The scientists now plan to extend their work from mice to monkeys and humans - safety trials must precede full clinical efficacy tests, so even if it works, it could be at least a few years before it is available.

February 1999: A setback: scientists at Harvard Medical School in the USA announce that vaccines based on weakened forms of HIV have been shown to cause Aids in monkeys.

The vaccines, which had been seen as the best hope by many, use "crippled" HIV which has had a few key genes removed.

In theory these viruses should not be able to replicate, spread or cause illness.

But a delicate balance needs to be found: if they delete too many genes, it will not "look" enough like the real HIV virus to trigger the immune system if a genuine infection occurs.

If they delete too few, they could cause disease. Because HIV mutates so quickly, the scientists say it eventually manages to compensate for the deleted genes.

February 1999: The first trial of an Aids vaccine in Africa begins in Uganda.

The phase I trial on 40 non-HIV positive adults aims to show whether the vaccine is safe.

It uses a genetically engineered vaccine made by the Rhone-Poulenc Group.

The vaccine is based on the canarypox virus and contains three HIV genes.

The idea is that the immune system will recognise and attack the virus' relevant markers.

March 1999: Scientists publish their findings on a protein found in tears, saliva and the urine of pregnant women which, they say, could be used to create a new class of anti-Aids drugs.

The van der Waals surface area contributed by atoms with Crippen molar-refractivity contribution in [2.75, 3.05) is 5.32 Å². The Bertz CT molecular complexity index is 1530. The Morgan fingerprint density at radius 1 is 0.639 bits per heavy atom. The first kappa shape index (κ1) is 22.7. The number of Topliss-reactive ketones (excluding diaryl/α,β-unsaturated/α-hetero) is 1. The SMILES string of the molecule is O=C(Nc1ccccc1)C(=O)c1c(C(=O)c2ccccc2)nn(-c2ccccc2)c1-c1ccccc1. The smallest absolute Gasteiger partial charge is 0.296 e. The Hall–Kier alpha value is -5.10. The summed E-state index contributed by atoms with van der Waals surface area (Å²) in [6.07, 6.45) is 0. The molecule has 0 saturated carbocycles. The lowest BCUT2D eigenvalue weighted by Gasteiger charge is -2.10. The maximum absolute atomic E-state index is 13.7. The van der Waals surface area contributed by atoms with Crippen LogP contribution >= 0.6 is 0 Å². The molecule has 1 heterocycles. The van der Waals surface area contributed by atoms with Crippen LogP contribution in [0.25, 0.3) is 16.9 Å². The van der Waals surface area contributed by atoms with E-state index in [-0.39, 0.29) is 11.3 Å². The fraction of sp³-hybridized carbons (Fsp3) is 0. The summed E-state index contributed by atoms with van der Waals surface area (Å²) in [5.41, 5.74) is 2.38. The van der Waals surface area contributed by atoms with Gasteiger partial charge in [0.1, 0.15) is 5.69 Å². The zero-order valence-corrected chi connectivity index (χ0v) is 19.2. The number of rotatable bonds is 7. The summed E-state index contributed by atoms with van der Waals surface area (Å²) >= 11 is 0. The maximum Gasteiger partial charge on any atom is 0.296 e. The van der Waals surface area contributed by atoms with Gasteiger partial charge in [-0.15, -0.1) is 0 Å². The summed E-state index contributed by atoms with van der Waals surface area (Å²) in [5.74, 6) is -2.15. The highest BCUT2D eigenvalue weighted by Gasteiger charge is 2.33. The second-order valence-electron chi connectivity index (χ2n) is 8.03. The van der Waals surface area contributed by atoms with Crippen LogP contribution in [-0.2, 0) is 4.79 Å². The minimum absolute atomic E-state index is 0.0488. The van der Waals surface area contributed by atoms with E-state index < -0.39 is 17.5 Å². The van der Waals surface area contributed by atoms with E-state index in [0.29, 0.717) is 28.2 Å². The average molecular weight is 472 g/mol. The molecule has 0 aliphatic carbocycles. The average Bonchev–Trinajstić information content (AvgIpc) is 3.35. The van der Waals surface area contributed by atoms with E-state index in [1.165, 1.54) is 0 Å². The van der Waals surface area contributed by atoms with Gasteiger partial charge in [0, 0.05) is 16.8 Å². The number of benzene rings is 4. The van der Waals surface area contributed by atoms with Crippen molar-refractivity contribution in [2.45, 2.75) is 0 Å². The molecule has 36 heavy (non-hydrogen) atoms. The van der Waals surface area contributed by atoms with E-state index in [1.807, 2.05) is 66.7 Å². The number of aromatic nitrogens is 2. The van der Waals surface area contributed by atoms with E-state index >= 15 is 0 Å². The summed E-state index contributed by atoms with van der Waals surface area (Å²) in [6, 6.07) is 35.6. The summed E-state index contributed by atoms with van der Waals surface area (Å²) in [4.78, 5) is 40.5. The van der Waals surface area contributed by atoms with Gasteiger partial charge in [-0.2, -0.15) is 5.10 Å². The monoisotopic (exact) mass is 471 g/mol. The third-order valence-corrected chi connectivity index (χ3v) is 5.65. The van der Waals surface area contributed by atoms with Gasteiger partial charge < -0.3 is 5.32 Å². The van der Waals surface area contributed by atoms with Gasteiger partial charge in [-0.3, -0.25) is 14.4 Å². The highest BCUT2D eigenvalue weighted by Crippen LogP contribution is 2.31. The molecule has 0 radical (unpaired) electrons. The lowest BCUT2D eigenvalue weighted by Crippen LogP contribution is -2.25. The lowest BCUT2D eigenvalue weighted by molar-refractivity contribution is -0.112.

Researchers from New York University School of Medicine and the US National Institutes of Health say the enzyme lysozyme, working in combination with other proteins, appears to break down HIV in pregnant women's urine.

The next step is to develop treatments using the enzyme.

April 1999: Scientists at the Yerkes Regional Primate Research Center in Georgia, USA, announce that a "safe" HIV vaccine has been successfully tested on monkeys.

The vaccine uses harmless parts of HIV and protected monkeys from extremely virulent strains of the virus for at least 62 weeks.

It uses a DNA vaccine which promotes the creation of HIV proteins and provokes an immune response.

The latter uses the same DNA, but packs it inside a smallpox virus which has been shown to be safe.

The virus is very successful at invading cells, producing very high levels of HIV proteins inside the cell.


The joint UK/Kenyan vaccine begins safety testing in the UK - one of the volunteers to be given the jab is MP Dr Evan Harris.

The vaccine was originally developed after scientists in Kenya noticed that some prostitutes appeared to be immune to HIV infection, despite frequently coming into contact with the virus.

While this theory took a blow when some of the prostitutes later contracted the infection, trials continue in the UK and Kenya.

Elsewhere, some trials are well underway, while other prospective vaccines are being tested on animals.

One, developed by the Thomas Jefferson University in Philadelphia, uses a weakened version of the feared rabies virus to carry HIV proteins into the body and trigger an immune system response.

It is hoped that this response will then mean actual HIV is also attacked.